The Liberian Chief Executive further explained that since 2020, his government has placed thousands of voluntary teachers on the payroll, and as such, “next year, my government commits to placing the remaining voluntary teachers on the public wage.”
He continued, “Beyond 2024, my government further commits to hiring additional teachers to continue to close the teacher gap, and as the government continues its policy of subsidizing public schools, we will also subsidize the payment of registration and graduation fees for all students.”
President Weah also emphasized, “We shall also ensure that the WASSCE fees payment is made perpetual by pushing through with new legislations, and explore our Tuition-Free Policy for Grades 1-6 in all public schools, in addition to the implementation of our campaign promise of establishing a Nationwide Cadet Program for young graduates.”
Meanwhile, President Weah also discussed that his next term, if given the mandate, will be dedicated to completing Liberia’s road infrastructure, revealing, “Because we intend to fulfill the pledge of ensuring the country’s capital is connected to every nearby county through fully paved roads.”
He added, “We will continue to grow our economy in order to provide more jobs for Liberians, including creating jobs in the small and medium enterprise sectors, and in key sectors like agriculture and manufacturing.”
“We will expand the capacity of the Liberia Electricity Corporation to reach more homes, while enhancing industrialization and the creation of jobs, and having reconstituted the Liberian Anti-Corruption Commission – which now has seven independent commissioners – we will accelerate efforts to fight corruption and ensure accountability across government,” the President vowed.
The Liberian leader added, “We will also double our efforts to address concerns about livelihood, employment conditions of civil servants, and youth empowerment, and as a start, we will re-examine the Beach and Waterways Program and bring it back, under the supervision of the Liberia Maritime Authority.”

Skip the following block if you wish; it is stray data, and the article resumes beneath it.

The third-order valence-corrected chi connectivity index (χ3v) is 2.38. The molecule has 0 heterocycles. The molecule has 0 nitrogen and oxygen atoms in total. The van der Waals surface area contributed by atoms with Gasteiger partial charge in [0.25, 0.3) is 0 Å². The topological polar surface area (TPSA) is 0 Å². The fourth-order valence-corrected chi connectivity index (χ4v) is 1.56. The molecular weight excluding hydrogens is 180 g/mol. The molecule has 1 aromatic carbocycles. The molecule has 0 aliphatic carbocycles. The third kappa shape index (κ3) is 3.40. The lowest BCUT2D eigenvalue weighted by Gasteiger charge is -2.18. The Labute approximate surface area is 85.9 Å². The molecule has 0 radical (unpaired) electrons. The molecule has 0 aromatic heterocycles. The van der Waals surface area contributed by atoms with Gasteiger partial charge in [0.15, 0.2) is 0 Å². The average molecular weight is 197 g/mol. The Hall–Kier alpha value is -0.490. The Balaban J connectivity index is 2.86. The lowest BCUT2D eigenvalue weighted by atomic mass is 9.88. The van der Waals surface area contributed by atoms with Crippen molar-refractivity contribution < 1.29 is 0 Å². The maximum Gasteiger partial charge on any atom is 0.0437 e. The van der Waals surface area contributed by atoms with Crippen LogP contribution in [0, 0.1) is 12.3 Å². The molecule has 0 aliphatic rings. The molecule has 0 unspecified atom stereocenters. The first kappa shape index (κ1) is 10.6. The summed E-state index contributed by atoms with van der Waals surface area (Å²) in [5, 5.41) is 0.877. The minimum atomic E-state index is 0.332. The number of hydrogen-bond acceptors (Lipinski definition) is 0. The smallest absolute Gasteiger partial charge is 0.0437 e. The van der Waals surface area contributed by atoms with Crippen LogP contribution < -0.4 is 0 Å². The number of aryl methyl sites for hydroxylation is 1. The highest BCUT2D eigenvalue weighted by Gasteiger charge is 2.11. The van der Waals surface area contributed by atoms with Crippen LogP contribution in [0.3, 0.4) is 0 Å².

For the actuality of the vision, the President added, “Some Liberians will begin asking the relevant question about how the government will pay for these policy changes. The simple answer to my fellow Liberians is that my government, over the past 5 years, has increased domestic revenue by more than 120 million US dollars.”
“We used some of this increase to finance the 2023 elections, which cost the Government 53 million US dollars, and considering that we will not have another election until six years from now, we can use some of this increase to enhance the welfare of public sector workers in health, education, as well as the security sector, with the aim of improving living conditions,” he intoned.
As Liberia heads into the upcoming runoff elections, in view samples, most of the voters expressed that at least Weah has outlined promises to begin with unlike his ascendency when he did not promise anything but was voted unanimously.
While, others are of the view that throughout the six years, the Weah-led government made no promise because it was completing the projects started by the Sirleaf-led government therefore giving it another six years will be to enable it carry out its own projects based on the commitments expressed by Weah.